Sunday, January 13, 2013

Unfunking Quinoa


Quinoa smells/tastes funky to me; there's some kind of metallic twang to it. And it's not just me. I know, I know, it's a superfood, and a complete protein, and eating it gives you x-ray vision and telepathy. But for me it's just unpleasant to eat, unless you somehow deal with the funny flavor.

As those links above will tell you, though, there are a number of things you can try:
  • washing it before you cook it,
  • soaking it for a while or overnight before you cook it, 
  • cooking it with a soup base of some sort (chicken stock, pork stock, vegetable stock, etc.) instead of plain water, or
  • toasting it
I have to say, except for using chicken and pork stock to steam (only mitigates the flavor issue a little), I haven't tried any of the others (will do in the future; soaking sounds promising). But, I'll add another one to the list: stir-frying it after steaming it (alright, this is kinda like the toasting technique). Of course, you still need to season the quinoa, but the quinoa and bean stir-fry I made was excellent. Deliciously earthy with a nice, fluffy-with-crisp-bits texture. On the other hand, I stir-fried it in pork fat, which generally makes everything taste better.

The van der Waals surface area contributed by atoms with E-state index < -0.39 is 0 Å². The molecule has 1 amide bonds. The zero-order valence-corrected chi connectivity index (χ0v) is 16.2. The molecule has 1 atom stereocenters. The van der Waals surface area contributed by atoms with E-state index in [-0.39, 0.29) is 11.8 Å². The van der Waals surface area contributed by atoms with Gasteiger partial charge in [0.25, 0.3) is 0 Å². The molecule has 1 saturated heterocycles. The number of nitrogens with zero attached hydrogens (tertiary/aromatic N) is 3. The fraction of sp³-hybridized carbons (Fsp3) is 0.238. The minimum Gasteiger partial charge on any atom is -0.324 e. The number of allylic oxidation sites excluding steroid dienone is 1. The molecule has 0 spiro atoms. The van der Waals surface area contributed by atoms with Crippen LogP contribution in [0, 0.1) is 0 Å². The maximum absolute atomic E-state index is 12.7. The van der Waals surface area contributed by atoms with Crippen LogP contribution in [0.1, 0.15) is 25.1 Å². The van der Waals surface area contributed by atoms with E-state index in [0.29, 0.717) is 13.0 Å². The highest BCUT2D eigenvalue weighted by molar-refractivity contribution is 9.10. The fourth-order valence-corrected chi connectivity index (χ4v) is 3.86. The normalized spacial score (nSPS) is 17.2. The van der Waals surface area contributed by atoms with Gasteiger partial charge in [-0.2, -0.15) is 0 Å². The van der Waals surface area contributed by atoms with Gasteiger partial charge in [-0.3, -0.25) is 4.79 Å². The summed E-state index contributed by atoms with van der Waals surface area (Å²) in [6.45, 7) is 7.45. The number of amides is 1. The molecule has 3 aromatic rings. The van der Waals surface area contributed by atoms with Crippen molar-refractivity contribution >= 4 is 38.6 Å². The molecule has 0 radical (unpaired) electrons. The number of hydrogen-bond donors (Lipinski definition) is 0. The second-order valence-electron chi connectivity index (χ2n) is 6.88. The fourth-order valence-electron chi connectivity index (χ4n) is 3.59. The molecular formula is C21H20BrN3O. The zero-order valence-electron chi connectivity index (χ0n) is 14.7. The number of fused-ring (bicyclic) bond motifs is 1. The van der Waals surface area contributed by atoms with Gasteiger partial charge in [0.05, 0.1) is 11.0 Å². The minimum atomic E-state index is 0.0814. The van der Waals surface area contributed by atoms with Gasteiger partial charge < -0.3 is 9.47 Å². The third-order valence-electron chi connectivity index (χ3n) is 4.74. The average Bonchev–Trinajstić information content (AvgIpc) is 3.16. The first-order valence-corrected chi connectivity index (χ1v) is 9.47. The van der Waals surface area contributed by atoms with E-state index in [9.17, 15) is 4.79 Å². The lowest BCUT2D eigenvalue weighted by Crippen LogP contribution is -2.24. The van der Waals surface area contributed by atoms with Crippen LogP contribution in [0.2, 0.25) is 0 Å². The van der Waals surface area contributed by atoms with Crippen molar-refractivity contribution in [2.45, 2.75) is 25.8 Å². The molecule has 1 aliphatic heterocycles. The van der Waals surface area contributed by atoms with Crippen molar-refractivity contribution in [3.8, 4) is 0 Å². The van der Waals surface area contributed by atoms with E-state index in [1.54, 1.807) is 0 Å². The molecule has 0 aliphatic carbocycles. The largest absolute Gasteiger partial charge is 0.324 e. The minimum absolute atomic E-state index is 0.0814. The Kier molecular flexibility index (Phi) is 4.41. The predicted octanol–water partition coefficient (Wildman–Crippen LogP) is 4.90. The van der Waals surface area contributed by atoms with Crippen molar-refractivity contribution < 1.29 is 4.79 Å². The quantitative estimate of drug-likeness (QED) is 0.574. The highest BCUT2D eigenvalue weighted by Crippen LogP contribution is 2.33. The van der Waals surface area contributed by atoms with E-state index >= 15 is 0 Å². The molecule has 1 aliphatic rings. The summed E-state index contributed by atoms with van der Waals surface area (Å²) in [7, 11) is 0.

This was one of those on-the-spot experiments of mine, though, from the Middle Eastern influenced chickpeas and red beans to the subsequent stir-frying with the quinoa. As such, unfortunately, I didn't keep good track of the exact proportions of ingredients. I'll have to come back with a recipe in another post.

But--I can point you to what made the chickpeas Middle Eastern, which is a new seasoning combination to me and a nice discovery: Za'atar. Here are a few recipes, each with slight variations in proportions and what the herb is besides the universal sumac, sesame seeds, and salt. So basically, the exact proportion doesn't seem to be critical, but similar amounts of each, and less salt than the other ingredients.

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